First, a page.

GDPR has been in play for less than 24 hours and several lawsuits have already been filed in the EU against Facebook and Google claiming each is not abiding by the new privacy regulations.
Many websites have also gone dark in the EU, including the New York Daily News, Chicago Tribune, LA Times, Orlando Sentinel and Baltimore Sun, because they're not GDPR compliant, according to the BBC. Whether or not such drastic action was truly required to protect a potentially non-compliant company is debatable said attorney Aaron Tantleff, a cyber-security and privacy partner with Foley & Lardner.
"While some of the companies going offline are most likely doing so because their business model depended, in some part, upon processing personal information in what would be in conflict with the GDPR (and perhaps in conflict with the former data directive), likely making them prime targets for early action and substantial fines, the majority of those going offline probably did not need to. Many of the companies going offline subjecting themselves to ridicule on the internet allowing the commentators to draw conclusions and labelling such companies as evil," he said.
The lawsuits hitting Facebook and Google were filed by Austrian lawyer Max Schrems who runs the NGO, None of Your Business, CNN has reported - and is known as the man who shot down Safe Harbour due to US corporations allowing US intelligence services access to Europeans' data. The suits were filed in French, German, Belgian and Austrian courts. CNN cited sources that said Facebook is already breaking the regulation by continuing to collect information political opinions, religious beliefs, ethnicity and sexuality without their users' permission and is doing so by pulling together disparate bits of data on its user page.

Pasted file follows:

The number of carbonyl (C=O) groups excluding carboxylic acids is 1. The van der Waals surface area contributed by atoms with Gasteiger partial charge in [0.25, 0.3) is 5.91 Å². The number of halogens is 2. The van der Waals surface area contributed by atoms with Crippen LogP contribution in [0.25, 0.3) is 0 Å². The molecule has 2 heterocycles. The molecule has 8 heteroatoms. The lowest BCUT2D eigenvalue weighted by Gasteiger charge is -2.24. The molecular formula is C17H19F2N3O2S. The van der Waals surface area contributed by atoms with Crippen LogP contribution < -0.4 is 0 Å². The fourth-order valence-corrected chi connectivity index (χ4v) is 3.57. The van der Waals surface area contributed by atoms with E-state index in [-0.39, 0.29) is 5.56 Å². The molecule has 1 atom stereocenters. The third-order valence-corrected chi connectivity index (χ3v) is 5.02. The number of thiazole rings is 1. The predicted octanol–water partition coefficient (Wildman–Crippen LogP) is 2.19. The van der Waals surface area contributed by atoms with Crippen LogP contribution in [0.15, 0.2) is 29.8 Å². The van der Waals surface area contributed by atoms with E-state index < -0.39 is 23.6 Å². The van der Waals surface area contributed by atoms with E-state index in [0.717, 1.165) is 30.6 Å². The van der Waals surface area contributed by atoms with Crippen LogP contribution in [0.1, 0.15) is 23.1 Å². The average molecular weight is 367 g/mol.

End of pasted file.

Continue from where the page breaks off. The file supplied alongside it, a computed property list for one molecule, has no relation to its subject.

In an email to SC Media UK, Brian Vecci, technical evangelist at Varonis commented:
“It's not surprising that the big tech companies are the first to face problems now that the GDPR is in effect. They have the most data about the most people and their business depends on exploiting it—they were always going to get hit first and potentially hardest. What's interesting is that they're already being accused of ignoring the new regulation, when it seems clear to everyone paying attention that while they certainly might not be compliant, ignoring it is the last thing that the big tech companies have been doing, but that's not necessarily true of all of the other companies that collect and exploit consumer data and are now subject to the GDPR.
"As a society we dramatically underestimated the inherent value of our own personal data and what it reveals about us over months and years. The GDPR isn't going to kill their business model, but it is going to force them to finally treat our personal data as something that's valuable not only to them but to us as well.
"Many organisations have taken a wait-and-see approach to the GDPR, betting that they can fly under the radar for a while and save some money by not having to change much about how they secure this kind of data and keep it private (or fail to do so). That could end up proving more expensive in the long run, since while many companies aren't yet fully compliant, the ones that have taken clear steps will likely see far more lenient penalties for violations. The ones that actually are ignoring the GDPR and have done nothing will probably get hit the hardest."
"In our recent Global Data Risk Report, we found that 58 percent of companies have more than 100,000 folders open to everyone in the company, meaning that data is neither secure nor private. The big tech companies are in the spotlight right now but they're not the only ones who are going to have to face the music.”
Michael Aminzade, Trustwave's vice president of global compliance and risk servicesadds: “With its strict guidelines on how personal data is handled, the GDPR is poised to be the single greatest compliance event in decades and will be a wakeup call for businesses that are not prepared. Here's a tactical look at approaches to avoid those hefty fines that could be up to €20 million or four percent of a company's annual revenue, depending on whichever cost is higher for the non-compliant company to pay.”